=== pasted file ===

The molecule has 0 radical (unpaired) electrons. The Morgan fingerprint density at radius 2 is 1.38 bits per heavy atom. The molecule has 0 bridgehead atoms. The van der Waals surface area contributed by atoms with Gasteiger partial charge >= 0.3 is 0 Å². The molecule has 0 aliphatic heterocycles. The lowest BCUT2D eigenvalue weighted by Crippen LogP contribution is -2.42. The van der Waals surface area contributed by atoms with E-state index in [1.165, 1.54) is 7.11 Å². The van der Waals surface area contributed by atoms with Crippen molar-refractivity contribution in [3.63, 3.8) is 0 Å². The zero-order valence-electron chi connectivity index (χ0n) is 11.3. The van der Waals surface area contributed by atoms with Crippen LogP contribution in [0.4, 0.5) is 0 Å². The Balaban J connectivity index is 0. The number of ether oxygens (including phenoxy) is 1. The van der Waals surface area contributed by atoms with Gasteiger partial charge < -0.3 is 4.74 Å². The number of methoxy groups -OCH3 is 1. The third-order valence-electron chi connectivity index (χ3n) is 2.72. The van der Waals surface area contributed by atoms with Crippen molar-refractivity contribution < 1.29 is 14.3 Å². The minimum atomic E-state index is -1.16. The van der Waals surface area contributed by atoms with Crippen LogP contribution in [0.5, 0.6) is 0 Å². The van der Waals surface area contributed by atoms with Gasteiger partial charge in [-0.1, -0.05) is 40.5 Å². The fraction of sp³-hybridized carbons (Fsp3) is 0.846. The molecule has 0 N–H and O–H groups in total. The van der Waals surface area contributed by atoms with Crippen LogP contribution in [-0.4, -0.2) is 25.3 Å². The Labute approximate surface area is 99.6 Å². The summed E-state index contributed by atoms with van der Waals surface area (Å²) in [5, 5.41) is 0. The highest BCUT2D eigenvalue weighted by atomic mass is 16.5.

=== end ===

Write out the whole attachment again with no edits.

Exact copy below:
The molecule has 0 radical (unpaired) electrons. The Morgan fingerprint density at radius 2 is 1.38 bits per heavy atom. The molecule has 0 bridgehead atoms. The van der Waals surface area contributed by atoms with Gasteiger partial charge >= 0.3 is 0 Å². The molecule has 0 aliphatic heterocycles. The lowest BCUT2D eigenvalue weighted by Crippen LogP contribution is -2.42. The van der Waals surface area contributed by atoms with E-state index in [1.165, 1.54) is 7.11 Å². The van der Waals surface area contributed by atoms with Crippen molar-refractivity contribution in [3.63, 3.8) is 0 Å². The zero-order valence-electron chi connectivity index (χ0n) is 11.3. The van der Waals surface area contributed by atoms with Crippen LogP contribution in [0.4, 0.5) is 0 Å². The Balaban J connectivity index is 0. The number of ether oxygens (including phenoxy) is 1. The van der Waals surface area contributed by atoms with Gasteiger partial charge < -0.3 is 4.74 Å². The number of methoxy groups -OCH3 is 1. The third-order valence-electron chi connectivity index (χ3n) is 2.72. The van der Waals surface area contributed by atoms with Crippen molar-refractivity contribution < 1.29 is 14.3 Å². The minimum atomic E-state index is -1.16. The van der Waals surface area contributed by atoms with Crippen LogP contribution in [0.5, 0.6) is 0 Å². The van der Waals surface area contributed by atoms with Gasteiger partial charge in [-0.1, -0.05) is 40.5 Å². The fraction of sp³-hybridized carbons (Fsp3) is 0.846. The molecule has 0 N–H and O–H groups in total. The van der Waals surface area contributed by atoms with Crippen LogP contribution in [-0.4, -0.2) is 25.3 Å². The Labute approximate surface area is 99.6 Å². The summed E-state index contributed by atoms with van der Waals surface area (Å²) in [5, 5.41) is 0. The highest BCUT2D eigenvalue weighted by atomic mass is 16.5.